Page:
Thursday, 6 June 2019

Media Quotes of the Week: From Trump trusts me to be fair says Piers Morgan to police tell reporter vile online abuse is part of being a public figure

CNN's Brian Stelter @brianstelter on Twitter: "When I asked @PiersMorgan how he has snagged 3 sit-downs with Trump since Inauguration Day, he replied with characteristic thunder: 'He trusts me to be fair, something that so few journalists seem prepared to be about President Trump'."

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Krishnan Guru-Murthy @krishgm on Twitter: "Trump gives interviews to The Sun and Times. Theresa May calls questions only from Sky and the Times. Trump sees Gove privately. There’s a theme. It starts with M and ends with h. And has urdoc in the middle."

NUJ assistant general secretary Seamus Dooley in a statement welcoming the decision of three appeal judges at the High Court in Belfast to quash warrants for the arrest of No Stone Unturned documentary makers Trevor Birney and Barry McCaffrey: “This is a victory for Trevor and Barry, for the NUJ and for press freedom.The High Court has affirmed the right of journalists to protect confidential sources of information and provided clear and unambiguous directions for the appropriate manner in which the Police Service of Northern Ireland and the courts should behave in seeking to access journalistic material. There can be no shortcuts when it comes to fundamental principles of human rights.”

Trevor Birney and Barry McCaffrey in a statement, quoted by the Belfast Telegraph: "The police have dropped the case for one reason only: Finally, they accept that by arresting us and raiding our homes and offices, they were the ones that acted unlawfully...The Lord Chief Justice told the court last week that we had no case to answer. We were right to protect our sources. The PSNI put the cudgel in the hands of Durham Constabulary and let them loose on us and on press freedom itself."

Rory Cellan-Jones @ruskin147 on Twitter: "PR emails to ask whether I received her previous email headed: ‘Revealed: Brits’ most desired smart bathroom technology.’Dilemma - should I tell her where I flushed it?"

Roy Greenslade on the Sun's 50th anniversary  in the British Journalism Review"The paper that was once Murdoch's cash cow, providing him with the funds to expand his empire, now cannot generate profits. At the beginning of this year, News UK declared that it had lost £91 million. The game is surely up. It is simply impossible to imagine The Sun lasting a further half-century, or even much beyond Murdoch's death. Murdoch is 88."

Playwright James Graham @mrJamesGraham on Twitter: "So gutting that the Evening Standard is losing its theatre critics @henryhitchings @FionaLondonarts. The arts is one of the very last things we're heavyweights in. Art changes lives. The city's local paper MUST champion it. Its 60yr old theatre award ceremony is hollow without it."

The News Media Association objecting to the Information Commissioners Office Age Appropriate Design draft code:“Unless amended, the draft code published for consultation by the ICO would undermine the news media industry, its journalism and business innovation online. The ICO draft code would require commercial news media publishers to choose between their online news services being devoid of audience or stripped of advertising, with even editorial content subject to ICO judgment and sanction, irrespective of compliance with general law and codes upheld by the courts and relevant regulators."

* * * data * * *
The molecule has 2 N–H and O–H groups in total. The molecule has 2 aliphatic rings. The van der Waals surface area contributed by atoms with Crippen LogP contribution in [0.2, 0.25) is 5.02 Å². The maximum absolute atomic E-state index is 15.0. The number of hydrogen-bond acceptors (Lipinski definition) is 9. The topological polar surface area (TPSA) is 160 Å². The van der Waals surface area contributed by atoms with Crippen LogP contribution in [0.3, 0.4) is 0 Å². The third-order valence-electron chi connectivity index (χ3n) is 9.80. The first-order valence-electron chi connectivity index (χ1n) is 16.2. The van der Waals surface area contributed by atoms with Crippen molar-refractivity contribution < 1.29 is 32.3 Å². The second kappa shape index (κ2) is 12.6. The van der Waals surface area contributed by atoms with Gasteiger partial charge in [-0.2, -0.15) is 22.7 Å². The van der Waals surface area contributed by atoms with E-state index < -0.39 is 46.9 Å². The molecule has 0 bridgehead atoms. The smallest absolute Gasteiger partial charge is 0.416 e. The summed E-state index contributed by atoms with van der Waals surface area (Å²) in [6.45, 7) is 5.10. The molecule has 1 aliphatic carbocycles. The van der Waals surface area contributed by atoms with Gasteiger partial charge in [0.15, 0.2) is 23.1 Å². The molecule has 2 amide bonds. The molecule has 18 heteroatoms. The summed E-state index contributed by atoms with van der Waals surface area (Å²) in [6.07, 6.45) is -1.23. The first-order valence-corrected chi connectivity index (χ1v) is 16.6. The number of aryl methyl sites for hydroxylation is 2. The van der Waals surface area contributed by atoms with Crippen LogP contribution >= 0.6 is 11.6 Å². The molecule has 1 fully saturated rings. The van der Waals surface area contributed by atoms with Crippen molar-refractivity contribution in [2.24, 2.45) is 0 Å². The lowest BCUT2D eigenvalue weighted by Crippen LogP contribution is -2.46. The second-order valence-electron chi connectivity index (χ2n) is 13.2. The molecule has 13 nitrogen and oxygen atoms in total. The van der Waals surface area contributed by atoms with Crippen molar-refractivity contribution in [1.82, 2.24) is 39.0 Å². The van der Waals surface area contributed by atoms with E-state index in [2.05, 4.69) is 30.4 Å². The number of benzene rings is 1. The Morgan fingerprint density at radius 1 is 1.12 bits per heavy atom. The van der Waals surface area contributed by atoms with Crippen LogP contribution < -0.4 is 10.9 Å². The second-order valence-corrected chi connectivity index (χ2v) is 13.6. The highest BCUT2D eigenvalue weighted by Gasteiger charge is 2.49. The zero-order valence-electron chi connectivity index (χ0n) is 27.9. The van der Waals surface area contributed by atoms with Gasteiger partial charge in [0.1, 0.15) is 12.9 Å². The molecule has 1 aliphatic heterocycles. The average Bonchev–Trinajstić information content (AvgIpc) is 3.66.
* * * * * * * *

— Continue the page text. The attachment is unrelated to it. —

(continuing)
BBC director of news and current affairs Fran Unsworth in the Observer: "The BBC is trying to report on and analyse an issue of deep complexity that crosses traditional party boundaries. Are we broken? Well, we pick up bruises most days of the week, but that goes with the territory. I don’t see any fractured limbs. Or even a lack of confidence, as your commentators suggest. People have the right to their opinions about the BBC. But don’t mistake them for facts. Yes, we interview people that some might not want to see or hear. That’s never seen as proper journalism, properly carried out. Instead we’re told we’re giving them 'a platform'.”

Guardian readers' editor Paul Chadwick on the difference between those who phone or email the paper and those who write letters: "Emails and phone calls naturally relate mostly to very recently published material and to the most prominent and controversial issues of the day. These communications may be formulated in anger or exasperation, and sent with haste that is evidenced by typos and misspellings. Letter writers are generally different. They mull. The topics they choose often suggest considerable time spent reflecting. And the issues they raise frequently have nothing to do with recent Guardian coverage of news and current affairs."

Amy Fenton, chief reporter of The Mail, Barrow-in-Furness, on HoldTheFrontPage“Over the last 18 months I’ve been subjected to some of the most vile and vociferous abuse on social media solely for doing my job. I’ve been threatened, targeted, belittled and humiliated by mostly anonymous bullies who seem to relish the prospect of hurting and scaring me. During that time I have involved the police on three separate occasions, for what I and my editor believed were legitimate grounds, only to be told that as a ‘public figure’ such abuse has to be expected."

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